Debbie had started with a time goal and had created a tidy buffer in the early hours of the race that she had held steady through to the end of the first lap. However, the unwilling stomach and the development of what became a medically impressive open sore on the base of one foot added to the physical woes that she had accumulated in the first 100 kilometres. In the depths of the night and at the low point of her own emotions she vocally and forcefully dropped the time goal in favour of ‘just getting there’.
But I didn’t.
I kept an eye on the kilometre splits, made notes and calculations at each aid station, and maintained a strong walking pace that should get us home under the goal. And all while keeping my mouth shut – I was learning. Helping my conniving was the fact that Debbie’s watch had died at about 120 kilometres (cue short-term Strava-angst) meaning I was the sole arbiter of time. This left me free as to the what and the when of any disclosure to my audience. Which was not very much. So little in fact that when we finally got to the Redwoods aid station, just 7 kilometres from the end, and one of her crew told Debbie that she was on track to smash her time goal her disbelief, and then tired delight, was wholly genuine. Tick.
Temporary back-seat driving at the Redwoods aid station
An unexpected role, and probably a sub-set of the stay positive category, was as ‘celebrator of milestones’. It goes without saying that the final 60 kilometres of a miler are a long way. Breaking it down into achievable chunks is necessary. Aid stations are obvious success markers but finding other small reasons to smile and celebrate along the way became hugely valuable. So we recognised Debbie’s longest ever run, midnight when she officially became a ‘multi-day racer’ (as did I though starting at 9-30pm felt a little like cheating), 24 hours since breakfast, 24 hours of running, the first glimmer of dawn, my longest ever run, my first 50, passing 150 kilometres, and probably one or two others I’ve now forgotten. Each provided a welcome energy lift.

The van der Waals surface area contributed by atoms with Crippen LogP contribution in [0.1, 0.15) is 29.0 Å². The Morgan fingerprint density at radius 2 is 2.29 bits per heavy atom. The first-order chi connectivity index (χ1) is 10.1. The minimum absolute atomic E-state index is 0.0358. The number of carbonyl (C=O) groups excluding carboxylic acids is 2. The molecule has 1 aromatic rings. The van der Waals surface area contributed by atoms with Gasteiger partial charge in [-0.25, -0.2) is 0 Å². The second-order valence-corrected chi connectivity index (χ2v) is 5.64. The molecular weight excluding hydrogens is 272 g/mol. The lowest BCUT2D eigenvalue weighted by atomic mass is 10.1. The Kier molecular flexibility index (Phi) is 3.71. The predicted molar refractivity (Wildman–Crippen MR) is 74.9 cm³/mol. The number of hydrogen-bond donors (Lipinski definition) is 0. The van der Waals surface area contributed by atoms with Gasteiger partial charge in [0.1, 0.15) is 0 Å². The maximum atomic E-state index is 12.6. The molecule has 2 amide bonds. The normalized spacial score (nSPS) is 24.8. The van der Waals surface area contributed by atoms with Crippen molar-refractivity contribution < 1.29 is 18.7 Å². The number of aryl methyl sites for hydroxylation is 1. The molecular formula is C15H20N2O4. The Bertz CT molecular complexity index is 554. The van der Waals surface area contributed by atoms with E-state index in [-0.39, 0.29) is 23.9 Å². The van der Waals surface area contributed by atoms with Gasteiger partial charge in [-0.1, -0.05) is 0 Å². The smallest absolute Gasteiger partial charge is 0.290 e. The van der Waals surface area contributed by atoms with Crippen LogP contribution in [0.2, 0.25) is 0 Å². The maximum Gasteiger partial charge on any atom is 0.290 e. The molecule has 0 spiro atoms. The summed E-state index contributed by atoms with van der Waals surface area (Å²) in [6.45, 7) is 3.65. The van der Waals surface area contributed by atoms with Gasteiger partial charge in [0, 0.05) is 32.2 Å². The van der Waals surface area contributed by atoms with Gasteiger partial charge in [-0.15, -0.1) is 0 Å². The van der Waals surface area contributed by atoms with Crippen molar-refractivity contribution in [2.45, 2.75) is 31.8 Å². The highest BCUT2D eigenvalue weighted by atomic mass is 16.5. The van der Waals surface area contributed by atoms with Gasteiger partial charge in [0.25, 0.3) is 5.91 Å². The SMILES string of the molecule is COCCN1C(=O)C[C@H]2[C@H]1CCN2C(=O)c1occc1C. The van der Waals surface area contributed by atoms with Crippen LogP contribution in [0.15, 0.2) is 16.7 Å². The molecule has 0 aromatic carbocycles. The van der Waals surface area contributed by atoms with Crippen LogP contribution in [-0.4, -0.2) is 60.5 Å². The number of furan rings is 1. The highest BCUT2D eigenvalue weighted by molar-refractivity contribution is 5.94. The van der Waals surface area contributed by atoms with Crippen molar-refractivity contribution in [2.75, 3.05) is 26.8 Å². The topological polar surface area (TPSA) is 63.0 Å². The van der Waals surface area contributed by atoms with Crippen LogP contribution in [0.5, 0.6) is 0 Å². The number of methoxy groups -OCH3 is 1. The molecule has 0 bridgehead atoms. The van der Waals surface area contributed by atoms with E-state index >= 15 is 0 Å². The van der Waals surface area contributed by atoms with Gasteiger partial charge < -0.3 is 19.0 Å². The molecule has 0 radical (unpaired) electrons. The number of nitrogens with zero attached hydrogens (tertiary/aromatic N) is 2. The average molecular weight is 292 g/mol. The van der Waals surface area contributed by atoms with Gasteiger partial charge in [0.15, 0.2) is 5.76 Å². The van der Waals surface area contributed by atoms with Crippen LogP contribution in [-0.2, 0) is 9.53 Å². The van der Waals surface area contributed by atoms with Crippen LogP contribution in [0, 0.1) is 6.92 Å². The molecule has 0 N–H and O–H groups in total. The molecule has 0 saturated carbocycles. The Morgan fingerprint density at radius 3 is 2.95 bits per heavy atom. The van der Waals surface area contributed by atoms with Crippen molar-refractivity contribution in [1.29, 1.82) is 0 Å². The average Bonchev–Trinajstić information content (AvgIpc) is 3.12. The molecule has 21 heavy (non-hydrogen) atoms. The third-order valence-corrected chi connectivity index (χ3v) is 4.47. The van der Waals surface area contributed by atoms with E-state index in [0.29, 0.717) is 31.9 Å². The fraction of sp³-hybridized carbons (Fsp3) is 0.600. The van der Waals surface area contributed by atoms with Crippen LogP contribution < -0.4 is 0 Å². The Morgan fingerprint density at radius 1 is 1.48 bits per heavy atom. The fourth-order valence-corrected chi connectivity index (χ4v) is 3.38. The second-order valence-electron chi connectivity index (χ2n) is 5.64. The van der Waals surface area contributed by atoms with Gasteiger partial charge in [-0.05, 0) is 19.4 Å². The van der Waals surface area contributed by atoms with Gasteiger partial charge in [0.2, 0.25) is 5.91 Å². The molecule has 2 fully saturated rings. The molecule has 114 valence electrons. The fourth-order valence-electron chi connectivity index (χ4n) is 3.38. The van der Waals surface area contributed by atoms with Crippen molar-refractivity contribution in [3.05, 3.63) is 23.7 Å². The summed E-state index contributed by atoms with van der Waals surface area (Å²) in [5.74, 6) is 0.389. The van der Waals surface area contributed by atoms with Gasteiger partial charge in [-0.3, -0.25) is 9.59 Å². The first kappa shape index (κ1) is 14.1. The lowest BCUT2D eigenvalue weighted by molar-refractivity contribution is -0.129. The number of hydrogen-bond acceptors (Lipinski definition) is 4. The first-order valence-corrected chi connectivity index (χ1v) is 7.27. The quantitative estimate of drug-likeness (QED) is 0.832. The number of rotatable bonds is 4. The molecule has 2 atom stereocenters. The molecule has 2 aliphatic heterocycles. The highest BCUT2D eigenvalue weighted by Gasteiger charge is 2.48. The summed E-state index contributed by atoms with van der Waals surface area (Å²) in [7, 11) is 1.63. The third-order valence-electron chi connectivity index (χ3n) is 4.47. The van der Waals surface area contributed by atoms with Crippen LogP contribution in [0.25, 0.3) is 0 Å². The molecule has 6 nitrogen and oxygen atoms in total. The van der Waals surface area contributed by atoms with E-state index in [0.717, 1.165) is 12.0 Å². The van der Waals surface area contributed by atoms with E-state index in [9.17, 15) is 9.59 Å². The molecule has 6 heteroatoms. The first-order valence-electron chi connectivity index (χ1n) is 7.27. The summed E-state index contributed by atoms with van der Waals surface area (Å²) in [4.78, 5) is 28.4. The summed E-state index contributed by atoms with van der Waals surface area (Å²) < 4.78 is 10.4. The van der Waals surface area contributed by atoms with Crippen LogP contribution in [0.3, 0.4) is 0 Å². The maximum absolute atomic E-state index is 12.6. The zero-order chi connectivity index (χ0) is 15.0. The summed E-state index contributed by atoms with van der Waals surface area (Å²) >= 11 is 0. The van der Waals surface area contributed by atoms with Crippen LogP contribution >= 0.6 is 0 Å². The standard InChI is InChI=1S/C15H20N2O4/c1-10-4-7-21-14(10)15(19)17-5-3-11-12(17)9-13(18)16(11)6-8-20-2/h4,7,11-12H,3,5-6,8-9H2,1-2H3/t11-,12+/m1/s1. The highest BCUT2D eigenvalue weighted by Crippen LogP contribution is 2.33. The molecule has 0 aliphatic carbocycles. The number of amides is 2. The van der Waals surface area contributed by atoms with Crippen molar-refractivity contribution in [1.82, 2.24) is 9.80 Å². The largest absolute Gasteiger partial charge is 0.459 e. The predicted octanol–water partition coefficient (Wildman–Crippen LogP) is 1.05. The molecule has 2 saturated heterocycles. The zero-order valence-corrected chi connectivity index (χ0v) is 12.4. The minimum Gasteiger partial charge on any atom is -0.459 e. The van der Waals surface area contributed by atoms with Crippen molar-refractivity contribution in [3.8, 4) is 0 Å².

As the night gave way to the almost-dawn, the role of the alarm clock kicked in. About thirty-five minutes before Blue Lake I messaged the crew to tell them we were close, a handy heads-up for the Crew Chief parked there in the campervan and a rude chase-up for the other three who were in accommodation 30 minutes away.
They made it, just, much to Debbie’s delight and their relief.
With everyone awake, the updates over the last 18 kilometres became increasingly regular: health and location updates, food orders for the last aid station (a flat white for me, ‘something from Maccas’ for Debbie). And then the steady countdown for the crew and various friends who had run their own races on the Saturday: ‘at the hotel now’, then ‘past Polynesian spa’, then ‘onto the grass. 1.5k or so to go. 15 minutes perhaps’, and finally the simple ‘finishing chute’. Debbie turned left and headed for the glory of the tape and her family’s embrace; I bailed right and joined the adoring crowd.
And that was that. Job done. Whew.
Final thoughts? The overwhelming one is of privilege. It was a privilege to have been asked, a privilege to have been trusted. And it was a huge privilege to experience at close-hand a friend do something incredibly special. Thank you Deb, and massive congratulations.